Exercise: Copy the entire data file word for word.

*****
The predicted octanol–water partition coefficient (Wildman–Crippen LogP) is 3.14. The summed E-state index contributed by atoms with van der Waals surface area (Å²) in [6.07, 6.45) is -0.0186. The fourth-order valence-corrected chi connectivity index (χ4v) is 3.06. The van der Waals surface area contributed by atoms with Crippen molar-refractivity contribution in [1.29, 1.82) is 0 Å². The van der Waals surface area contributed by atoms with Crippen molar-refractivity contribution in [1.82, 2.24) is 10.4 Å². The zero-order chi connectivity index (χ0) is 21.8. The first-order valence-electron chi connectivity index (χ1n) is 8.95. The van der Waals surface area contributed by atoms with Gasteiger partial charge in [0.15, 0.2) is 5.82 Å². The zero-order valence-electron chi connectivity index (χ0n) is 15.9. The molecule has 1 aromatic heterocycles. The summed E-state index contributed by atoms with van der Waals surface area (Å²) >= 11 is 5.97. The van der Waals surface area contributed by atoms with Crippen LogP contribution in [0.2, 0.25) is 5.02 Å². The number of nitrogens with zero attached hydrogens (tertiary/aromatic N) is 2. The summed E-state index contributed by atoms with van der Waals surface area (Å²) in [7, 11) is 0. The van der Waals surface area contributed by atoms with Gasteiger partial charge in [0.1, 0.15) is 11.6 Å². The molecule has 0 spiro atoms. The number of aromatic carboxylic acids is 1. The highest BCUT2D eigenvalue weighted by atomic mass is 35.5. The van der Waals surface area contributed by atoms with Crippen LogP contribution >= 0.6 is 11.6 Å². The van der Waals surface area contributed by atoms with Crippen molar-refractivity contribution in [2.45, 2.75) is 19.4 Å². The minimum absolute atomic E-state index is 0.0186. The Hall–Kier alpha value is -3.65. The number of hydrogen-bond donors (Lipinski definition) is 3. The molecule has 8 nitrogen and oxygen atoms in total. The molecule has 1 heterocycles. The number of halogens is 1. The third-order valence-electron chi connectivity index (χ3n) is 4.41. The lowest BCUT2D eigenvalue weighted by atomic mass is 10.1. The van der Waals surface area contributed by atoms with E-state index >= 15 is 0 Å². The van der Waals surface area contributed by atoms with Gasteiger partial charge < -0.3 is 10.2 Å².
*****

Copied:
The predicted octanol–water partition coefficient (Wildman–Crippen LogP) is 3.14. The summed E-state index contributed by atoms with van der Waals surface area (Å²) in [6.07, 6.45) is -0.0186. The fourth-order valence-corrected chi connectivity index (χ4v) is 3.06. The van der Waals surface area contributed by atoms with Crippen molar-refractivity contribution in [1.29, 1.82) is 0 Å². The van der Waals surface area contributed by atoms with Crippen molar-refractivity contribution in [1.82, 2.24) is 10.4 Å². The zero-order chi connectivity index (χ0) is 21.8. The first-order valence-electron chi connectivity index (χ1n) is 8.95. The van der Waals surface area contributed by atoms with Gasteiger partial charge in [0.15, 0.2) is 5.82 Å². The zero-order valence-electron chi connectivity index (χ0n) is 15.9. The molecule has 1 aromatic heterocycles. The summed E-state index contributed by atoms with van der Waals surface area (Å²) >= 11 is 5.97. The van der Waals surface area contributed by atoms with Crippen LogP contribution in [0.2, 0.25) is 5.02 Å². The number of nitrogens with zero attached hydrogens (tertiary/aromatic N) is 2. The summed E-state index contributed by atoms with van der Waals surface area (Å²) in [7, 11) is 0. The van der Waals surface area contributed by atoms with Gasteiger partial charge in [0.1, 0.15) is 11.6 Å². The molecule has 0 spiro atoms. The number of aromatic carboxylic acids is 1. The highest BCUT2D eigenvalue weighted by atomic mass is 35.5. The van der Waals surface area contributed by atoms with Crippen LogP contribution >= 0.6 is 11.6 Å². The van der Waals surface area contributed by atoms with Crippen molar-refractivity contribution in [2.45, 2.75) is 19.4 Å². The minimum absolute atomic E-state index is 0.0186. The Hall–Kier alpha value is -3.65. The number of hydrogen-bond donors (Lipinski definition) is 3. The molecule has 8 nitrogen and oxygen atoms in total. The molecule has 1 heterocycles. The number of halogens is 1. The third-order valence-electron chi connectivity index (χ3n) is 4.41. The lowest BCUT2D eigenvalue weighted by atomic mass is 10.1. The van der Waals surface area contributed by atoms with E-state index >= 15 is 0 Å². The van der Waals surface area contributed by atoms with Gasteiger partial charge < -0.3 is 10.2 Å².